It begins with Paul Richards, who was a very good catcher and who also was renowned as a teacher of pitching. He had caught in the major leagues in the 1930, then disappeared into the minors, and in 1939 or so he surfaced as the playing manager of the Atlanta Crackers of the AA Southern Association. While he was there he had an old-time pitcher named Deacon Johnson who threw a bewildering pitch which, for what of a better name, he called a “slip” pitch. Of course, Richards wanted to know more about it, because he had to catch it, but Johnson was a selfish coot who wouldn’t even show it to his own manager! So Richards had to content himself with standing off to one side and watching Johnson and making notes until he was sure he had the thing down cold. And he vowed that if he ever made it to the majors as a manager he would teach that pitch to anyone who wanted to learn it.
In 1950 he got a call from the Chicago White Sox; they wanted him to come up to the majors and manage them. He came, and he brought this “slip” pitch with him, and he taught it to a few guys on his staff, most notably Harry Dorish and Skinny Brown who had some success with it when they could get it to work. The sportswriters were falling all over themselves trying to find out what it was, but nobody was talking, and so it was believed that this pitch would be forever a riddle wrapped in a mystery inside an enigma.
But what Richards did not know was that there was another pitcher who had been in the Southern Association at the same time who had seen that pitch thrown. He made a mental note for future reference. He came up to the White Sox in 1944 and spent four years being a good pitcher with a lousy team, and then he was traded to the Yankees and spent 7 1/2 being a very, very good pitcher with a great team. That pitcher was Ed Lopat. In 1953, after the All-Star break, he uncorked that pitch—and the batters started screaming blue murder, not that they hadn’t been doing so before, but now it was also arson, first degree burglary, armed robbery, grand larceny breaking pitch, and every other felony they could think of, because they couldn’t hit it any more than they could hit his other stuff! And then one day I went to a Yankee game, and after the game I caught up with Steady Eddie and I asked him—what was all the mystery about that slip pitch?
Lopat burst out laughing, and I got caught up in it, so there we were, standing outside Yankee Stadium, cracking up. When we were finally able to stop, he said, “I don’t get it. I just can’t understand what it is with these sportswriters, the way they come on, trying to make something arcane out of such a simple pitch.” And then he told me: “Get a knuckleball grip and throw the slider with it.” I had to agree that it was indeed a simple pitch. And then he added, in a quiet hypnotic undertone: 'You’ll know what to do with it."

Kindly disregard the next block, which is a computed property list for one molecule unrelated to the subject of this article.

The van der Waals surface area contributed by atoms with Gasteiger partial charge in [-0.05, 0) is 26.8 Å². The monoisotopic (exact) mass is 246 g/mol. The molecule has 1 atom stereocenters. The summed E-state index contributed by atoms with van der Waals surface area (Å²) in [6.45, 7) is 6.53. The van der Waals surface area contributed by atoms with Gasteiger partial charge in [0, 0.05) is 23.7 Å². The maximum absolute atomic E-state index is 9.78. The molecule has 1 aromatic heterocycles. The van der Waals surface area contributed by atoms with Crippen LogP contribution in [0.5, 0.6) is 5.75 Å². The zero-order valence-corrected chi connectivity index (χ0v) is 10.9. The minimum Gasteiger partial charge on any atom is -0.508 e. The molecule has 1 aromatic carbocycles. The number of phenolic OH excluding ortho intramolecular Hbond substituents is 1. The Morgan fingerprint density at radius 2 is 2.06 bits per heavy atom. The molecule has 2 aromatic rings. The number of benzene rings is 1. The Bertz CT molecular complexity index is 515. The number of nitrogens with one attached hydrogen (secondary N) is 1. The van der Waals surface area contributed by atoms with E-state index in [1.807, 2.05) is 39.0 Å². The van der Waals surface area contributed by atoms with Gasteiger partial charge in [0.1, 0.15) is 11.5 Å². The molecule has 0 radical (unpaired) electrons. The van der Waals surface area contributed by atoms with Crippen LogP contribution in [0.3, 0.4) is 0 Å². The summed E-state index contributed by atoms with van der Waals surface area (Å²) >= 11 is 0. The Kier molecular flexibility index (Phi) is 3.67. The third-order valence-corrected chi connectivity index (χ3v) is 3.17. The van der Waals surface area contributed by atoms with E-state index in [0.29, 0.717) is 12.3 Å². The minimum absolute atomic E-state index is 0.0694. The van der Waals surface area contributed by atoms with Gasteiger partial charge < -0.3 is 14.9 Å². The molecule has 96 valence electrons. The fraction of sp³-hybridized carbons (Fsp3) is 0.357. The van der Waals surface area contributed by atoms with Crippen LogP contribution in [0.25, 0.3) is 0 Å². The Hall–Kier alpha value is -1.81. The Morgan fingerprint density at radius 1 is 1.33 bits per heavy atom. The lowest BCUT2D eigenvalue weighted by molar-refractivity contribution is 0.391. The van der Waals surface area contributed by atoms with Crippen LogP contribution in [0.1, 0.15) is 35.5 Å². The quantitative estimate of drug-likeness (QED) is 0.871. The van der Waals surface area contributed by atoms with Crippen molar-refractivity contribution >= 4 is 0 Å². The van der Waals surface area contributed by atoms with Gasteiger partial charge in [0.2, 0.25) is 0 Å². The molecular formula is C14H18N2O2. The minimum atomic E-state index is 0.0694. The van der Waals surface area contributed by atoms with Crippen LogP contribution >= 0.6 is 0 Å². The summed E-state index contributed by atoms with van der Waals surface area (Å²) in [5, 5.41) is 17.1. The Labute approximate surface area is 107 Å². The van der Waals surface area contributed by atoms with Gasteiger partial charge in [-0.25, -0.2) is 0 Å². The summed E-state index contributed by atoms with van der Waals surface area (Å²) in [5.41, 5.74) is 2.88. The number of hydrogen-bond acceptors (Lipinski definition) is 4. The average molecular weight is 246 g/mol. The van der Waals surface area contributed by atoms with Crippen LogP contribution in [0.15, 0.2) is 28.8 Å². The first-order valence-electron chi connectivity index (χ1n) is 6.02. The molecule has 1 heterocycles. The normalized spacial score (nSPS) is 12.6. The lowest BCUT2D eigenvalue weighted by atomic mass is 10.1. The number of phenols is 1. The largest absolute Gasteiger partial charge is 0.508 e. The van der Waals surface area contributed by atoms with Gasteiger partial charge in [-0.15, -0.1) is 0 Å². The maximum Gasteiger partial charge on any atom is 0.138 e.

Richards had said it was just another changeup, or a variation of the palm ball. But what Lopat told me, it was a real killer of a pitch, and if you have a good slider you can certainly throw this one. As far as I know, he was the last one to throw it. A short while later I learned that the pitchers on the other teams had stopped throwing it as soon as they heard he was using it. (Was it because the mystery about that pitch was no longer there?) Anyhow, that’s what it is—a slider thrown with a knuckleball grip, and you can use any of three of four different knuckler grips. It’s especially murderous thrown sidearm, which I did, and I used the crossfire as well. :slight_smile: :baseballpitcher:

I just learned the circle change up from the coach and the spin is almost similar to the gyro but different clock rotation so I think I can use Gyro as my stock pitch and mixing circle change up to mess batter up since it break down into right hander rather than cutting across. I will use my 2 seam fastball as a ground ball pitch or a strike out pitch. I can also throw 2 seam right from the start and get 2 easy strike early if I had command on the day. 2 seam that break low and away for a strike or cheap grounder, 2 seam that break low and in to jam batter, can waste a pitch outside with gyro since it does break outward or I can throw a change up that have same trajectory as my 2 seam fastball but break more and slower on the 2-0 count or 2-1 count.

[quote=“laflippin”]I suggest that you use Alan Nathan’s webpage on the gyroball:

http://webusers.npl.illinois.edu/~a-nathan/pob/gyro.html

Here’s the summary: A true gyroball pitch has highly symmetrical bullet-like spin, and its spin axis points in the same direction as the trajectory of the ball.

When this happens, there is actually no Magnus force on the ball, and it does not move to the left or right nor does it break down sharply.

Some folks have bent over backward to find the possible utility in such a pitch; however, it cannot possibly live up to it’s exotic-sounding name. “Gyro ball” means “gyroscopically stabilized”…like a spinning bullet in flight.